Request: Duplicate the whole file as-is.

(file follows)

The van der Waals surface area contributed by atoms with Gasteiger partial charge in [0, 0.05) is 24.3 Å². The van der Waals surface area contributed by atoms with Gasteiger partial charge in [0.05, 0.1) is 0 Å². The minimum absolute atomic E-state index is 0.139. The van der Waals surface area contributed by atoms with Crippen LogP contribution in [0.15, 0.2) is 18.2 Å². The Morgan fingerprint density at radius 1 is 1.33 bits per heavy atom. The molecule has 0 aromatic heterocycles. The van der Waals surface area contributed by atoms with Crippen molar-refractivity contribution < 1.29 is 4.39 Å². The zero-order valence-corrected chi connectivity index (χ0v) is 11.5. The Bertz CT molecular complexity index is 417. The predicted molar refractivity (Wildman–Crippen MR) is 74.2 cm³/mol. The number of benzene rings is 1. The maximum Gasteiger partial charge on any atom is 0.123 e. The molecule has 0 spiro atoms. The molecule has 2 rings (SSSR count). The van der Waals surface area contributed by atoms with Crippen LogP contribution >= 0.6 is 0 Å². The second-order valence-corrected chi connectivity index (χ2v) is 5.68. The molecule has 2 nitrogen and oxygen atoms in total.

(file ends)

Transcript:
The van der Waals surface area contributed by atoms with Gasteiger partial charge in [0, 0.05) is 24.3 Å². The van der Waals surface area contributed by atoms with Gasteiger partial charge in [0.05, 0.1) is 0 Å². The minimum absolute atomic E-state index is 0.139. The van der Waals surface area contributed by atoms with Crippen LogP contribution in [0.15, 0.2) is 18.2 Å². The Morgan fingerprint density at radius 1 is 1.33 bits per heavy atom. The molecule has 0 aromatic heterocycles. The van der Waals surface area contributed by atoms with Crippen molar-refractivity contribution < 1.29 is 4.39 Å². The zero-order valence-corrected chi connectivity index (χ0v) is 11.5. The Bertz CT molecular complexity index is 417. The predicted molar refractivity (Wildman–Crippen MR) is 74.2 cm³/mol. The number of benzene rings is 1. The maximum Gasteiger partial charge on any atom is 0.123 e. The molecule has 0 spiro atoms. The molecule has 2 rings (SSSR count). The van der Waals surface area contributed by atoms with Crippen LogP contribution >= 0.6 is 0 Å². The second-order valence-corrected chi connectivity index (χ2v) is 5.68. The molecule has 2 nitrogen and oxygen atoms in total.